I downloaded it, but I don't have any hopes to use it at work for the time being. Recently I joined a new greenfield project that makes use of Java 6 as their target version.

The poll didn't distinguish between downloading Java 8 for work or out of curiosity. But it would be surprising if the percentage of developers using Java 8 at work was significant so soon after the formal release.

New poll: Java 8 new features

Our current poll also has a Java 8 focus. The poll asks: What's the most important new feature in Java 8? Voting will be open until Friday, May 2.

What Java.net poll would you like to see?

If you have a poll idea, get in touch with me by commenting on this blog post, or by sending an email to editor _at_ java.net, or by using our Submit Article/Blog form.


Subscriptions and Archives: You can subscribe to this blog using the java.net Editor's Blog Feed. You can also subscribe to the Java Today RSS feedand the java.net blogs feed. To follow Java.net net on Twitter, follow @javanetbuzz.

-- Kevin Farnham (@kevin_farnham)

If you missed the Java 8 Launch Live Webcast, or if you'd like to re-review the webcast, or if you'd like to view more in depth presentations about specific areas of Java 8 (including Java SE 8, Java SE Embedded 8, Java ME 8, and the Internet of Things and The Enterprise) -- then, you'll want to visit the Java 8 Launch site that Oracle has put together. The site is an excellent collection of Java 8 reference materials, including the Java 8 Launch Live Webcast.

For example, 12 Java SE 8 sessions are available:

  • Brian Goetz: Java SE 8

Recently I was wandering the aisles of a Barnes and Noble bookstore (the last big chain bookstore in the United States), and I was surprised to see a selection of 6 or 7 books about the Raspberry Pi! Perhaps this shouldn't have surprised me, but it did. Just now, I went to the Barnes and Noble web site and searched for "Raspberry Pi" books, and 70 books were returned, all of them genuinely about the actual hardware Raspberry Pi. Does this surprise you?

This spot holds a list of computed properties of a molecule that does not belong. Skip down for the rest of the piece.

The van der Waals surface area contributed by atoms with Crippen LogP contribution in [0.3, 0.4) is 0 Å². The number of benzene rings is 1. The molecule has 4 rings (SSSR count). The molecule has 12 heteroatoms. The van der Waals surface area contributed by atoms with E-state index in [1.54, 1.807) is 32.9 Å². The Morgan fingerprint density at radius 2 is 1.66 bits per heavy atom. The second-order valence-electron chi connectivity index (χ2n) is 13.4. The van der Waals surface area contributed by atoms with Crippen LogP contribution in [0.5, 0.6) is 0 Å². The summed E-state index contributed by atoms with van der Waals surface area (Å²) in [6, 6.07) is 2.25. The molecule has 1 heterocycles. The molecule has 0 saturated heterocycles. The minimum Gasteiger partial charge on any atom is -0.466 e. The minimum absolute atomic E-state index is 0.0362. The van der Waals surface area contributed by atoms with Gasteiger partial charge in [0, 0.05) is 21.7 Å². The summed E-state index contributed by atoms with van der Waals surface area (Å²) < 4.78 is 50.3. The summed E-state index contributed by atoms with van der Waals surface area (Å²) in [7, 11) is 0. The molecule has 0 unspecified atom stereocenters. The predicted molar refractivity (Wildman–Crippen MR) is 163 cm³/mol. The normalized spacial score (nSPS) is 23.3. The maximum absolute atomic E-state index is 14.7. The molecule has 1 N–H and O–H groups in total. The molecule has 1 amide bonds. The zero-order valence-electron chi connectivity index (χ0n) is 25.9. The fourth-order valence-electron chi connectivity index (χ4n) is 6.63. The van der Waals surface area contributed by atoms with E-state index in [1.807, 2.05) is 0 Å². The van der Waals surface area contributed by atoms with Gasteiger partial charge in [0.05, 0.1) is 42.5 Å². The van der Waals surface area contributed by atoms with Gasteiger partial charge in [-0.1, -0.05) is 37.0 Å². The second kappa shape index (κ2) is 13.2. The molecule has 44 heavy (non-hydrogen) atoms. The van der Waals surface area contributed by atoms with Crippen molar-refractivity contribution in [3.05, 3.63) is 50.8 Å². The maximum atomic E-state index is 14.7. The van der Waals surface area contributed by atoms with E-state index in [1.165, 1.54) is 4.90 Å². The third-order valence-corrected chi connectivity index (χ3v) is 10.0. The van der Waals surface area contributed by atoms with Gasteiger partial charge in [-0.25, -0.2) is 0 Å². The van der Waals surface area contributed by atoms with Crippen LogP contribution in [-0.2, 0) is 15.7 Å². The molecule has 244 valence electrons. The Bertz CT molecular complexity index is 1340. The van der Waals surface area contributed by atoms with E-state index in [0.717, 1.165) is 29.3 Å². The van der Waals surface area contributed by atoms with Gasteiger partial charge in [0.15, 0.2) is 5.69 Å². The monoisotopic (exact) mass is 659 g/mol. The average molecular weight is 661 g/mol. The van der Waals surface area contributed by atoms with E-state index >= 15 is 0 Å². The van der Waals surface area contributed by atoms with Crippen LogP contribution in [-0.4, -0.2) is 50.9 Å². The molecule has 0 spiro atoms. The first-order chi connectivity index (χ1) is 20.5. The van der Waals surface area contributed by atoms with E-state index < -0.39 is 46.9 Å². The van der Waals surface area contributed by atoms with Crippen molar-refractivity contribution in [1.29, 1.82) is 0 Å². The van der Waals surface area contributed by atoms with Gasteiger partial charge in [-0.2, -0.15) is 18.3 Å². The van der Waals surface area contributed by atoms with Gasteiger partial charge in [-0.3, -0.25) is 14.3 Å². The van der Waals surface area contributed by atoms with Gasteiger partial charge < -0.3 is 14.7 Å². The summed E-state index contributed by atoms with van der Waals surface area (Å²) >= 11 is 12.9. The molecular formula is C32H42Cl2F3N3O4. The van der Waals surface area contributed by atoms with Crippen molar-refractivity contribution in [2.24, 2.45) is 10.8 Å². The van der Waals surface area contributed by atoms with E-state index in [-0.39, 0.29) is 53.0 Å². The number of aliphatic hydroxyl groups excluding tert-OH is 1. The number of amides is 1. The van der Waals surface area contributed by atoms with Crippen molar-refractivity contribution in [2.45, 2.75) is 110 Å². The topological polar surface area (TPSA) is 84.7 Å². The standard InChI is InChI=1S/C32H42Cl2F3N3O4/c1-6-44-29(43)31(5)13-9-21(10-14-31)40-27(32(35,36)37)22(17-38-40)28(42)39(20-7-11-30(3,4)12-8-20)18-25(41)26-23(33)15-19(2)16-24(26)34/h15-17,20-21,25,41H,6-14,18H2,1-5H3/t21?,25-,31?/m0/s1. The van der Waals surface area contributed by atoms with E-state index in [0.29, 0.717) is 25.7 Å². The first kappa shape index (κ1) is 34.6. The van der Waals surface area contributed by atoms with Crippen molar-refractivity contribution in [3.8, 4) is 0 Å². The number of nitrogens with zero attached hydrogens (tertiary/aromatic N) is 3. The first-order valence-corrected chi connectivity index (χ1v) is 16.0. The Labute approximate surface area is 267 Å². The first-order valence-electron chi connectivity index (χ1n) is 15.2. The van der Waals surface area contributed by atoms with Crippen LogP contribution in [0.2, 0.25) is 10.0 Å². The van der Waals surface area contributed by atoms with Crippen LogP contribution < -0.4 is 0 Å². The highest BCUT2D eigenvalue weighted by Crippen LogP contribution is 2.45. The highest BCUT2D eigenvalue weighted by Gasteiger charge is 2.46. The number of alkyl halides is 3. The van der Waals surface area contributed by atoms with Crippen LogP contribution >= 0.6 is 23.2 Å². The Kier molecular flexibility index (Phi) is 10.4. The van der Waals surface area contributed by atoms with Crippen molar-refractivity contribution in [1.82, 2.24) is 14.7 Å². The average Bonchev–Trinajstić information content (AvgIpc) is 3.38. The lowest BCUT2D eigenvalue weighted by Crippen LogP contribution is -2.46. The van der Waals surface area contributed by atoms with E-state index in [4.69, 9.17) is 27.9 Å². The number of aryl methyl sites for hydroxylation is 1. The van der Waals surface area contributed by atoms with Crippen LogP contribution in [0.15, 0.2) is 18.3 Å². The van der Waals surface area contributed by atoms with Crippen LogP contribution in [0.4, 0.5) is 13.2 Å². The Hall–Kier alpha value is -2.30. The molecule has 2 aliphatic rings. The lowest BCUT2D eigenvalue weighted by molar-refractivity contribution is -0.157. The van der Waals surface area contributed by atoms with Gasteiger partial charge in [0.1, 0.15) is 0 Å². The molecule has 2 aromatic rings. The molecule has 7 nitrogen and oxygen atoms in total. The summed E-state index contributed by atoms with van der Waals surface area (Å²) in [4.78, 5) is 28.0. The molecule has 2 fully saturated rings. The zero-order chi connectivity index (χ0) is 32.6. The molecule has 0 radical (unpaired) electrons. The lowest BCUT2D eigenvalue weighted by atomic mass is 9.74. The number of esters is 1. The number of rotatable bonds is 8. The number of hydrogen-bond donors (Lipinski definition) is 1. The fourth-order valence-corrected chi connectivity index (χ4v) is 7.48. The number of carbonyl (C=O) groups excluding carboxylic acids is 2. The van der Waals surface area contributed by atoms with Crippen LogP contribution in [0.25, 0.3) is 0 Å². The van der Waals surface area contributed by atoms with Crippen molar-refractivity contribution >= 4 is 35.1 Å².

http://www.hp9845.net/9845/history/products/images/hp9845c_ds.jpgI think part of my surprise is that some of the first professional programming I did, back in the early 1980s, was developing data acquisition and instrument control software, writing software on $35000 Hewlett-Packard 9845computers to control custom made boards and other devices over GPIO and RS-232 interfaces. I worked with stepper motors, digitizers, and a slew of other instruments and devices, assisting the U.S. Navy in testing existing and designing new transducers and sonar arrays.

http://www.globalsecurity.org/military/systems/ship/images/ssn-784-eb-bow-bundle-image01-s.jpgThat experience left me with the thought that controlling devices was a very expensive endeavor -- which it was back then. But, times change, and they have certainly changed a lot in the past 30+ years with respect to computers, sensors, instruments, and boards that can control hardware like stepper motors.

If you look at the basic layout of a Raspberry Pi, you've got a device that is actually much more powerful than most of the equipment I was working with in the early 1980s. For example, that $35000 HP-9845 had a 16-bit CPU running at 5.7 MHz, and it had a base RAM of 24 kBytes (with addition of another 48 kBytes possible). Today's $35 Raspberry Pi runs at 700 MHz and features 512 MBytes of RAM.

So, let's do the math: today, for 1/1000 of the cost of an HP-9845, you can get a processor that runs 123 times as fast, and has 21 times as much base RAM. Or, looking at it another way, a $35 Raspberry Pi can do the same processing that would have required 123 HP-9845s in the early 1980s. And those 123 HP-9845s would have cost more than $4.3 Million! That means that the cost of a unit of processing, using the HP-9845 and the Raspberry Pi as the comparative hardware, has fallen by 99.999% over the past three decades.

Considering these facts alone, doesn't this imply arevolution of some type? Clearly, the revolution has already happened with respect to computers that can control devices and access sensors.

It used to take a big government contract for me to be able to play with devices, control motors, automate research and development processes, etc. Today, a 12 year old who does yard work for the neighboring families can afford equipment that's far more powerful than what I was working with back then.

Some people think the Internet of Things (IoT) is just a gimmick, just a fad. No -- when the cost of something useful is reduced by 5 orders of magnitude, something big is going to come out of that. Let the real IoT revolution begin!

Watching this is going to be fun. Participating in it (as I plan to do) will be even more fun!


Subscriptions and Archives: You can subscribe to this blog using the java.net Editor's Blog Feed. You can also subscribe to the Java Today RSS feedand the java.net blogs feed. To follow Java.net net on Twitter, follow @javanetbuzz.

-- Kevin Farnham (@kevin_farnham)

Filter Blog

By date: